Flag of Kansas
|Design||Seal of Kansas on a field of azure. A sunflower is displayed above the seal and the word "Kansas" below. |
The flag of Kansas was designed in 1925. Officially adopted by the Kansas State Legislature in 1927 and modified in 1961 (the word "Kansas" was added below the seal in gold block lettering). First flown at Fort Riley by Governor Benjamin S. Paulen in 1927 for the troops at Fort Riley and for the Kansas National Guard.
From 1925 to 1927, Kansas used a state banner instead of a flag. The Kansas state banner, which consisted of a large sunflower and the word "Kansas" on a blue field, was intended to be hung from a horizontal bar, rather than a vertical flag pole. It was given a unique design to avoid "competition" with the United States flag. However, after the banner was rejected for display in Washington, D.C., and generated complaints for its awkward method of hanging, the state legislature adopted a state flag that saw the addition of the word "Kansas" at the bottom in 1961 but has otherwise retained its original design.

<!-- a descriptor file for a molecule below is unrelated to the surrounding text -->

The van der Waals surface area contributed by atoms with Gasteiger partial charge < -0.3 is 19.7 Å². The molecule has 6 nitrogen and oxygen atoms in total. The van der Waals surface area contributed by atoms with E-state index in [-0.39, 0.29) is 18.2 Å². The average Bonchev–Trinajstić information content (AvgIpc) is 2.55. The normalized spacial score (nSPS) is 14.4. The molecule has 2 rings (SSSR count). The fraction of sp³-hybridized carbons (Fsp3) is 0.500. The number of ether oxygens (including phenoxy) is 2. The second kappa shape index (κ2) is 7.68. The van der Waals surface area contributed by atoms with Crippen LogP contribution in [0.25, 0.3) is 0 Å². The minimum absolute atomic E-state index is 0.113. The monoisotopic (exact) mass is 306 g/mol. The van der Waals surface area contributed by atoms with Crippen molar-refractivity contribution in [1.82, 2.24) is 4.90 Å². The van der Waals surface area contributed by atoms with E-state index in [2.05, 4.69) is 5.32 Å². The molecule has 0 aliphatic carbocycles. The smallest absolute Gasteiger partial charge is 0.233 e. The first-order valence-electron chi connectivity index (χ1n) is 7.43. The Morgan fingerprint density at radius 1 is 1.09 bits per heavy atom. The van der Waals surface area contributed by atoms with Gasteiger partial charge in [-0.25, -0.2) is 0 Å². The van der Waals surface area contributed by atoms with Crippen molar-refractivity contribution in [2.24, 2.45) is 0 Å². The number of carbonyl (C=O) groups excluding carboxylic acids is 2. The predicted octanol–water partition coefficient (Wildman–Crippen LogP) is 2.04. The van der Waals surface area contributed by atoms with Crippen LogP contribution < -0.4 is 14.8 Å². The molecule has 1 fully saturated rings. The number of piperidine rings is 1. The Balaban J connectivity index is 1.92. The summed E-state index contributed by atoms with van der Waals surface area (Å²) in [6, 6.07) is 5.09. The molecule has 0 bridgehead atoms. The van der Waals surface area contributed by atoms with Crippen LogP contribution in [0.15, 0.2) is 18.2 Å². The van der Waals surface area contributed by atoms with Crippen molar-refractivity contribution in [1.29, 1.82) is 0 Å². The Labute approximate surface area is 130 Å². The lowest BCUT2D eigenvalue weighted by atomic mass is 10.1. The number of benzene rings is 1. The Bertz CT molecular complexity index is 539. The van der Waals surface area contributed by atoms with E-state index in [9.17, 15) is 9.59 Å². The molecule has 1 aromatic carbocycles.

The state seal centered on the flag tells the history of Kansas and his figures representing pioneer life. The seal contains: a landscape with a rising sun (the east), a river and steamboat (commerce), a settler's cabin and a man plowing a field (agriculture), a wagon train heading west (American expansion), Indians hunting American Bison (the buffalo are fleeing from the Indians), a cluster of 34 stars (top of the seal) and the State motto "Ad Astra per Aspera" - Latin : "To the Stars through Difficulties" (above the stars).
The thirty-four stars clustered at the top of the seal identify Kansas as the 34th state to be accepted into the Union of the United States.